When you face the end whether you believe in the afterlife or not what really is the measure of a good life or a life well traveled. We spend much of our lives aspiring to be happy and seeking happiness , for many it is recognition and wealth and comfort and real tangible assets. I am no different , I seek comfort and security and safety. In the end as I try and face these questions of life and death , it isn't really anything more than contentment and gratitude .But discovering and being are not easy in this media driven world . Deciphering the message from the chatter of this world is the art . Be it religion or philosophy , if only we can strive for that perfect mental equilibrium in life. It is that realisation that is so hard ,it does not make it any easier I think to face death as Christopher Hitchens commented on below:

"My chief consolation in this year of living dyingly has been the presence of friends," Hitchens wrote in the magazine earlier this year.
Last year he wrote: "Cancer victimhood contains a permanent temptation to be self-centred and even solipsistic."

 Here and elsewhere, Hitchens does not allow himself the intellectual indulgence or sloppiness of self-pity or grandiosity. (He says, for instance, after his diagnosis, “to the dumb question ‘why me?’ the cosmos barely bothers to return the reply: ‘why not?’ ” )

Christopher Hitchens’ Mortality: A rare honest book about death by

That line between life and death isn't about good or bad, it exist and we will all cross it someday .I hope I handle it with the dignity and quiet fortitude I see in my friend.

Thursday, January 1, 2015

Musings about Training for an Ironman

Musings about Training for an Ironman

A number of friends are preparing for Ironman Lanzarote in May 2015 and I have been asked to add my thoughts on training and preparing for an Ironman .

I searched my race report and blog leading up to the race and have listed some facts I think are relevant and some articles from better equipped individuals on training for such a race.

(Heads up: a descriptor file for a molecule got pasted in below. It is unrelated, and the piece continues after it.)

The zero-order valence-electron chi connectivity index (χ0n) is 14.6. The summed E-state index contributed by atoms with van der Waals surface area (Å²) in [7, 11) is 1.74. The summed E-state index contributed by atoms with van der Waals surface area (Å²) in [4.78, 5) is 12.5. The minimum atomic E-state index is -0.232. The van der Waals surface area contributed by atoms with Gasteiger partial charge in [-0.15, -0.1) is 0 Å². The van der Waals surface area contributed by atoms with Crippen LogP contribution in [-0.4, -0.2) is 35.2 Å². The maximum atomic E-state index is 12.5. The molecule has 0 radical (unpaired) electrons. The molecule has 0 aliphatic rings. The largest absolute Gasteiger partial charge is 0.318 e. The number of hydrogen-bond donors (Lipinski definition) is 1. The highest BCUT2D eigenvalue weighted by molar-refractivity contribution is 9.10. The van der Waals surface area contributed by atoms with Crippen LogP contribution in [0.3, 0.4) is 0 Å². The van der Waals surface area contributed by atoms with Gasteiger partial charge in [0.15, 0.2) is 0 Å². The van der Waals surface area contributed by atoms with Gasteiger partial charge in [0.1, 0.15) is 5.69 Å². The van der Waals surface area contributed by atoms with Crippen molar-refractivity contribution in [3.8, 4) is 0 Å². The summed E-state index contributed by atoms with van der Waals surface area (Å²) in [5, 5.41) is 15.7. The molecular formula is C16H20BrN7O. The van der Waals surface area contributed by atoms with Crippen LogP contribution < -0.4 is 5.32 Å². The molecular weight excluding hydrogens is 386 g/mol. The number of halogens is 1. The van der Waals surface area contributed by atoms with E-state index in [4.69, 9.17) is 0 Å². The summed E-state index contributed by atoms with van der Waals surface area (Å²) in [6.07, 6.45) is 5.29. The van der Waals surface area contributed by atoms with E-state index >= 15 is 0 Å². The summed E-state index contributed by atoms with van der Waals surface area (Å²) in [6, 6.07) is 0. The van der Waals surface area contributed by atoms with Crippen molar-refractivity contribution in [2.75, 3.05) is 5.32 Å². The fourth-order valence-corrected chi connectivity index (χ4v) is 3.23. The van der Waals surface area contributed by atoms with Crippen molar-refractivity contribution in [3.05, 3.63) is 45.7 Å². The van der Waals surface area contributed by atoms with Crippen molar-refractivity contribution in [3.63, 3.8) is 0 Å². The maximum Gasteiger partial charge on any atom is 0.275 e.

Including a piece by Brad Culp :

These are some of my thoughts on my race preparation for Lanzarote :
  1. My race preparation was good. Research and read about the course .
  2. I was rested
  3. Make sure the bike and all your gear is working find and use them before leaving for lanzarote. Be prepared for minor hiccups like punctures etc so bring extra tires and tubulars as it is an island and there are only so many mechanics around with 2000 triathletes
  4. I had friends at the race and that always makes it more fun.
  5. Familiarise yourself with the course preferably drive the course before the race Please don't ride 90 kms a few days before the race .That's not tapering. 
  6. I swam well and the water was very comfortable for me.Try and get as much swim practice as possible in open water conditions . Whilst not the most important part of the race it is necessary to come out of the water comfortable.
  7. The hotel accommodation was good and close to the race start.So book close to the start line 
  8. I had no injuries and training well i s much about that fine balance of not over doing it and suffering injuries.
  9. Try to get to race weight as best as possible the better the weight to power ration in a hilly course the better the results and running off the bike
  10. I was mentally ready for the race. Don't underestimate the power of preparation. Preparation and doing the hard yards makes racing a lot easier and comfortable. It hurts but training builds confidence .
  11. substituted and took on the electrolyte and nutrition on the course when my Gatorade was finished . Train with the nutrition u are using
  12. Run off the bike as much as possible anywhere from 20 minutes to 1 hour.